But ingenuity could be a weapon, in all its forms. Her mind could be a sword. Her voice could be an axe.
Her fury could ignite a fire.
Protect.

Despite Raiden being the older brother, Roku ascended to the throne. Raiden responds to his beck and call because he faithfully believes that Roku has what it takes to rule. He brushes off every malicious and villainous move Roku made because he refused to see what kind of person his younger brother is. It was fascinating to see the dynamics change between Raiden and Roku. From the blind, fierce loyalty to something entirely different.

One thing I can tell you for sure is that I loved Renée Ahdieh’s writing. She effortlessly described the place, the people, and the action while weaving in all the Japanese terms. Although it doesn’t hold a candle to her The Wrath and The Dawn duology which I will rant and rave for the rest of my life, I still enjoyed the rich fantasy world and Renée Ahdieh’s captivating words.

Overall, I don’t love nor hate the book. I wished the magic system was explained more. I’d love to know where they find these demons that were willing to trade for magic and what other magic are there. Another thing is, there seemed to be little development of side characters. Yumi is a character that I’m intrigued to know more about. She has a strong will and a desire to prove herself to her brother but I didn’t exactly see that happening. The Black Clan were kind of missing in action as well. It would be interesting if we could’ve witnessed their planning to save their leader.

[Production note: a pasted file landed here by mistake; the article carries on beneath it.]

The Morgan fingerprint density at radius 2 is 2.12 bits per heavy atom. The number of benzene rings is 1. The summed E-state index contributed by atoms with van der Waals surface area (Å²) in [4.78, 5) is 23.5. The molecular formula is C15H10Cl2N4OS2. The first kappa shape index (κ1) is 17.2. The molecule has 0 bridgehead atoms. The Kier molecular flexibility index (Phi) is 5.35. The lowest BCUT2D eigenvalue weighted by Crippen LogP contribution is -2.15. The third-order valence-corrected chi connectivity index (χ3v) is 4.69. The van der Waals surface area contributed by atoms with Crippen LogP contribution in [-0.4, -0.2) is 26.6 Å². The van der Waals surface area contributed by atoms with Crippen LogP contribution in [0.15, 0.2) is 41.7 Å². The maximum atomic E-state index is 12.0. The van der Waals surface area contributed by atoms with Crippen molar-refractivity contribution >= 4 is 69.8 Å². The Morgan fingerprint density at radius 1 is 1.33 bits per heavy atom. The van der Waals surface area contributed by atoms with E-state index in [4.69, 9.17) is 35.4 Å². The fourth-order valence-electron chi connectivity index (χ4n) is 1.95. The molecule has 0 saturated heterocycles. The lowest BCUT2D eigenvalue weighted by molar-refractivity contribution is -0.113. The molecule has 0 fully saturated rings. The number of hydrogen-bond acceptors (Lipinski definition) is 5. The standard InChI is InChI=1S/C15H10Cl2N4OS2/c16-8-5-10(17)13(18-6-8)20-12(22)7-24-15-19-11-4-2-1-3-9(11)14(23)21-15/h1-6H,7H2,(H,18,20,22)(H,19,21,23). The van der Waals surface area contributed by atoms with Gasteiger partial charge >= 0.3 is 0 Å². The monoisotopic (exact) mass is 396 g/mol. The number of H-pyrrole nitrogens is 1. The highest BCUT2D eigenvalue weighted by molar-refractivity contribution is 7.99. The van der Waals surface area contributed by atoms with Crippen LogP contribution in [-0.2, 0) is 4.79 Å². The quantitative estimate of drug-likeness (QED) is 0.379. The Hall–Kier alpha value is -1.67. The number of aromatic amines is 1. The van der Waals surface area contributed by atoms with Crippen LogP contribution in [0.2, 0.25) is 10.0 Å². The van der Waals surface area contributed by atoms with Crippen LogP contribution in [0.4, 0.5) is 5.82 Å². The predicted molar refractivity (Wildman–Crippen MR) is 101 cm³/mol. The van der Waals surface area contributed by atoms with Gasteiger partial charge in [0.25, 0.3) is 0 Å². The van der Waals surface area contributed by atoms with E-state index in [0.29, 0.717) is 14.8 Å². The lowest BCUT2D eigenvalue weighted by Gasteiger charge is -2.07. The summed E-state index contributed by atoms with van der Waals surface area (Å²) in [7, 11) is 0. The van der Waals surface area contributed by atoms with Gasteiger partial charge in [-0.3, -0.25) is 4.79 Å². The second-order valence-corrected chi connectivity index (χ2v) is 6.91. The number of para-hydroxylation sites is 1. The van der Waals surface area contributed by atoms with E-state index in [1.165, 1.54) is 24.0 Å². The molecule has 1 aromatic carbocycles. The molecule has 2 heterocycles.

“Ours is a love stronger than fear and deeper than the sea,” he said softly.

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8 thoughts on “flame in the mist & smoke in the sun – renée ahdieh | duology review”

  1. How have I never heard of these books before? I love Mulan… it is one of my favourite stories. Definitely one for the tbr. Thanks for sharing! x

    Liked by 1 person

  2. Love this review! I think the writing was the best part of the book too, I love the intrigue the plot has in book one but I think the second book ends with more question… I already forgot about Raiden and Roku but I think Roku’s mom is the sorceress or something? Yeah it’s been a while hahaah.
    Great review!

    Liked by 1 person

    1. thank you, tasya! i did think book two wasn’t as engaging as i wanted it to be. to be frank, i don’t remember the details of the books since i’ve read them years ago. but still have fond memories of reading the duology haha

      Like